ara DelliPriscoll calls the 400 people who attend her conference every year "the fringe" of the travel industry. Though they sell travel, they wouldn't describe themselves as retailers or wholesalers. They serve members rather than clients. And if something goes wrong on a trip they've sold, the consequences can reverberate among some of America's most venerable institutions.

DelliPriscoll is the organizer of the Educational Travel Conference. Her "fringe" confederation sells group affinity travel through institutions -- museums, universities, charities and foundations. Among the organizations represented at the conference, held earlier this month in Washington, were representatives of Harvard University, the Smithsonian Institution, the National Geographic Society, the Philadelphia Zoo and the National Wildlife Federation.

The attendees seek out world events or help arrange tours that appeal to their travelers. For example, the Boston Museum of Science delegate keeps track of where and when the next total solar eclipse will occur; the 20-year veteran of the University of Notre Dame's travel program arranges behind-the-scenes tours of the Vatican.

It's worth keeping an eye on this fringe group -- its innovations and problems have, in the past, made their way into the mainstream. It points out with pride (and some resentment) that the practice of having expert lecturers or guides as special guests began in its niche and is now a standard component of even mass-market cruises.

So what are its current trends?

Incorporating volunteerism in visits to developing countries and encouraging traveler philanthropy. Creating programs to attract the boomer, luxury and youth markets. Investigating the possibilities in Cuba, Afghanistan and Libya.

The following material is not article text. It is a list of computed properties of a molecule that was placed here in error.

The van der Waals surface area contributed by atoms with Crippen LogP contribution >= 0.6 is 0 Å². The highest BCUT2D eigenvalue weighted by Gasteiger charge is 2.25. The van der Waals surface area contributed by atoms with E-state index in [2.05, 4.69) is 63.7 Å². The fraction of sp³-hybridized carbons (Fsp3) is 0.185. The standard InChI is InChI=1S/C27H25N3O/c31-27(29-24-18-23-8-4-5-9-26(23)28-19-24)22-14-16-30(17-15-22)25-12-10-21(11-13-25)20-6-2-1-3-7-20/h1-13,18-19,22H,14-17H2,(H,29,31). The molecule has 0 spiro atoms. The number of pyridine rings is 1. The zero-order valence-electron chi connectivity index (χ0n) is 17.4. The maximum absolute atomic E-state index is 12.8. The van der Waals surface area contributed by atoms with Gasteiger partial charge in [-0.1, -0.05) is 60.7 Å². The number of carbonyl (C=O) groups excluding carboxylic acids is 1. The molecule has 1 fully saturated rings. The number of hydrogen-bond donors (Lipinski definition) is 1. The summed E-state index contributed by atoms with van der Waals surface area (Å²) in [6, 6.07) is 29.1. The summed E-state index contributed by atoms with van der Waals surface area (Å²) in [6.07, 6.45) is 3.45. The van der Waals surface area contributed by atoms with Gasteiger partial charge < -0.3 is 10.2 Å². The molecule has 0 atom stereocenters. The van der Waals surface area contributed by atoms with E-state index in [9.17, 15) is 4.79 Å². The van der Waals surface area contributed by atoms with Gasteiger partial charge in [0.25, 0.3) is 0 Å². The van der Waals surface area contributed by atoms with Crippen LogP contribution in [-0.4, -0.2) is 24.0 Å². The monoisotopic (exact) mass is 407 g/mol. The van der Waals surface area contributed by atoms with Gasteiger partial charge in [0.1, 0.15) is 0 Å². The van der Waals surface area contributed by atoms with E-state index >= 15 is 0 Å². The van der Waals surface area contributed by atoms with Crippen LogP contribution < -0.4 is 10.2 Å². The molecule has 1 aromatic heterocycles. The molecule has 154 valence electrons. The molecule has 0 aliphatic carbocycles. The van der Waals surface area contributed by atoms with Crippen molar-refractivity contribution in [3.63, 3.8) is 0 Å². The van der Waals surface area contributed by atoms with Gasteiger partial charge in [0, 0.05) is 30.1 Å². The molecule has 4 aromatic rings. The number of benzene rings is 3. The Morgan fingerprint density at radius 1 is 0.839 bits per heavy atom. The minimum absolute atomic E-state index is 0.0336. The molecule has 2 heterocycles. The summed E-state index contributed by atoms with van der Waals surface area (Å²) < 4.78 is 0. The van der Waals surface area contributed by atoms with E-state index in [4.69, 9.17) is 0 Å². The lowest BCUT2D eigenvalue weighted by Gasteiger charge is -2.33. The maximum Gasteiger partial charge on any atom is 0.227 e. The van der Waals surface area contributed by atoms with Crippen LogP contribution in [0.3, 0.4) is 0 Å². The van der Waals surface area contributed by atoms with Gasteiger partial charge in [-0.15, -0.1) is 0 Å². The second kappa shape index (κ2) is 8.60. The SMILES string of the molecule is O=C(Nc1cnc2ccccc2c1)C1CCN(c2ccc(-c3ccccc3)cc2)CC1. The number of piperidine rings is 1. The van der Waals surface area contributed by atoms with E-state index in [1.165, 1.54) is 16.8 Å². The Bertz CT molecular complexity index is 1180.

More generally, the attendees were interested in finding points of differentiation and focusing on service. Adding the words "Stanford University presents" at the top of an established operator's tour catalog, even a high-end tour catalog, is not enough -- there must be special touches throughout a package that recognize the common interests of their groups. When interviewing conference attendees, I sometimes felt as if I was talking with event planners, not travel arrangers.

A significant part of the attendees' mission is to create a closer connection and involvement between their travelers and their institutions. As a result, there's an intense focus on customer service.

Institutional trustees and officers -- their bosses -- are frequently on trips, as are donors and patrons. If something goes wrong, a donor can become a former donor, and a president can become a very unhappy president. It would then follow that a tour arranger will become a former tour arranger. This is a somewhat nervous group, keen to make sure trips go smoothly.

At the trade show were several well-known, mainstream wholesalers. They sighed and confirmed attendees were especially demanding. One operator, picking up on the "fringe" theme, thought "lunatic fringe" was more appropriate.

But they also recognized that any seller of travel who can involve and please customers to such an extent has an advantage.

"The institutions have a certain brand strength," an east Asian specialist said, "but they have no monopoly. It's open territory for anyone who identifies a neglected niche and builds a reputation for excellent service."

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